Monday, August 19, 2019

Today -100: August 19, 1919: Of non-disasters, regents, beer, and gas

Headline of the Day -100: 

The Supreme Council of the Peace Conference won’t respond to Archduke Joseph’s request that he be recognized as regent of Hungary.

Headline of the Day -100:  

Pee as much as you like, guys.

Headline of the Day -100:  

After the last item, I think you know where I’m heading here...

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Sunday, August 18, 2019

Today -100: August 18, 1919: Women are determined to vote by 1920

The National Woman’s Party is putting pressure on governors and legislatures to hold special sessions to speed up ratification of the women’s suffrage Amendment. “Women are determined to vote by 1920,” says Alice Paul.

The new German constitution (aka the Weimar Constitution) is now in effect. Reichstag, popularly elected president, dialing down the dominance of the Imperial Council by Prussia, women’s suffrage, equal rights (i.e., no aristocracy), free speech, religion, etc.

Two US Army aviators went missing, but it’s okay, they’re safe in the hands of.... Mexican bandits, who would appreciate $15,000 to let them go. In gold.

Headline of the Day -100: 

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Saturday, August 17, 2019

Today -100: August 17, 1919: Of archdukes, foreign legions, and deliverances

Hungary: Archduke Joseph appoints a new cabinet. The Socialists refuse to join, so it’s just a bunch of “old reactionaries,” and the Entente will likely not accept it as a representative government. They also won’t accept Joseph trying to weasel his way into monarchical powers; he’s said fine he’ll just retire from public life then, he didn’t want to be king anyway, fine.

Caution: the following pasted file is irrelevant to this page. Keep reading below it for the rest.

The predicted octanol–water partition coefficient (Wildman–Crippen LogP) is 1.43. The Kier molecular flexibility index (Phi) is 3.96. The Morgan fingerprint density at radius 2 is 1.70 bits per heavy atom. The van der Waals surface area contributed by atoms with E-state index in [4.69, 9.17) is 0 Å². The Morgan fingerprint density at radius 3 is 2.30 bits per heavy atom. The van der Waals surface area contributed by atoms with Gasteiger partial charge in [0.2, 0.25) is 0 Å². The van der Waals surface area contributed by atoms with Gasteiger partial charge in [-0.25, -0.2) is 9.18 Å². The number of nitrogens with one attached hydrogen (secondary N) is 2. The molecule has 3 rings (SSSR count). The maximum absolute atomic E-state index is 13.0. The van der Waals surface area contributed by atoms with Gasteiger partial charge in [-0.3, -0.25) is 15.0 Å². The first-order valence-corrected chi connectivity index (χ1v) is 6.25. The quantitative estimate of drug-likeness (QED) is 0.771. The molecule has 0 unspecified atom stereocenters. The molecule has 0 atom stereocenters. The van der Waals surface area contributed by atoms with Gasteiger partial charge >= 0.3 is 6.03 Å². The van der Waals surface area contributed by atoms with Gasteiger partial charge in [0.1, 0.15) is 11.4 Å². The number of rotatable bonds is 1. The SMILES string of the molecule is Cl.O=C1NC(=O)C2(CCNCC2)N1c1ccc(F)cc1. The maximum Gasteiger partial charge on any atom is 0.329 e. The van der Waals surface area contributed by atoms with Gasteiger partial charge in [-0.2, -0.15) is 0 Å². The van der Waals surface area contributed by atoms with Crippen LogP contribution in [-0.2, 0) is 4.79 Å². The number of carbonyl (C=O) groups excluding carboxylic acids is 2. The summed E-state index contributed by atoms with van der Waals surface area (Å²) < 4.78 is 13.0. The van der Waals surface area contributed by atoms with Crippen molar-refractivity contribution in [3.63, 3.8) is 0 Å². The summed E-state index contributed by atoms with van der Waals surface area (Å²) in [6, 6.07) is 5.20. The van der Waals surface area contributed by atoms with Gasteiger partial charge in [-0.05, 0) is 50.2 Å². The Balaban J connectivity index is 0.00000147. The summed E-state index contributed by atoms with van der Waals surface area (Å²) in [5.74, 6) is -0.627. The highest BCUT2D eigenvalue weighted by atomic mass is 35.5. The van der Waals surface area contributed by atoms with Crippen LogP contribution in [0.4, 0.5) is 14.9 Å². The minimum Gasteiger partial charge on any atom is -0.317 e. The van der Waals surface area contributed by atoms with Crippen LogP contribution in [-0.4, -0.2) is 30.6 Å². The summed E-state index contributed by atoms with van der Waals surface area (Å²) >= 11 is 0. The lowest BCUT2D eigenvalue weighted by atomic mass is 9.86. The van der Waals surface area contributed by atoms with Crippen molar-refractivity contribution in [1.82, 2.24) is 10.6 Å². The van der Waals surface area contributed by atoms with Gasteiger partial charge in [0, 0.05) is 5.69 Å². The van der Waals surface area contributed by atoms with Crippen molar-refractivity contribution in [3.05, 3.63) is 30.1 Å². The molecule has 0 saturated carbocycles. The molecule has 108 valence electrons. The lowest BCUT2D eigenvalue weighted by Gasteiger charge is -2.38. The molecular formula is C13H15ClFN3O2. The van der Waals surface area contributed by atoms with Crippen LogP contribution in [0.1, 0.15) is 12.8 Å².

France is doing things in the occupied Rhineland that go beyond what’s allowed in the Peace Treaty, including recruiting for the French Foreign Legion and mandating that French be taught in elementary schools.

NYC’s subways, street cars and elevated trains are all going on strike. And the theatre strike is spreading.

Maybe a movie instead?

Featuring the actual Helen Keller & Annie Sullivan, playing themselves, in the latter part of the biopic. There are clips of it online.

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Friday, August 16, 2019

Today -100: August 16, 1919: Of hats in hands, insurance, spheres of influence, and daylight savings

Woodrow Wilson tells senators that if they fuck up the peace treaty, the US will have to go “hat in hand” to beg Germany for bilateral terms. That’s not as stupid as it sounds, since the US would have too few soldiers left in Europe to have a strong bargaining position.

The Cleveland Railways Company takes out a $10,110,000 insurance policy against riots.

Britain and Persia come to an agreement in which Britain will loan Persia $2 million in exchange for “influence” – control of its military and finances, that sort of thing. And yes, Britain knows that Persia has oil.

Woodrow Wilson again vetoes a bill repealing Daylight Savings. He says it may be inconvenient for the farmers, but the needs of industry are more important right now.

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Thursday, August 15, 2019

Today -100: August 15, 1919: Don’t spend it all in one place, Henry

Henry Ford’s libel suit against the Chicago Tribune reaches its conclusion, after three long months: he is awarded damages of 6¢ (and costs). So does that mean that Ford is an anarchist or that he isn’t, or...?

The US threatens Mexico with “a radical change in its policy with regard to Mexico” if American citizens keep getting killed there. Does that mean military intervention? The US ain’t sayin’.

Headline of the Day -100: 

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Wednesday, August 14, 2019

Today -100: August 14, 1919: Of cement trusts and Polish armies

The Justice Dept takes action against the “Cement Trust,” 19 cement companies that conspired to drive up the price of cement by 2 or 3 times.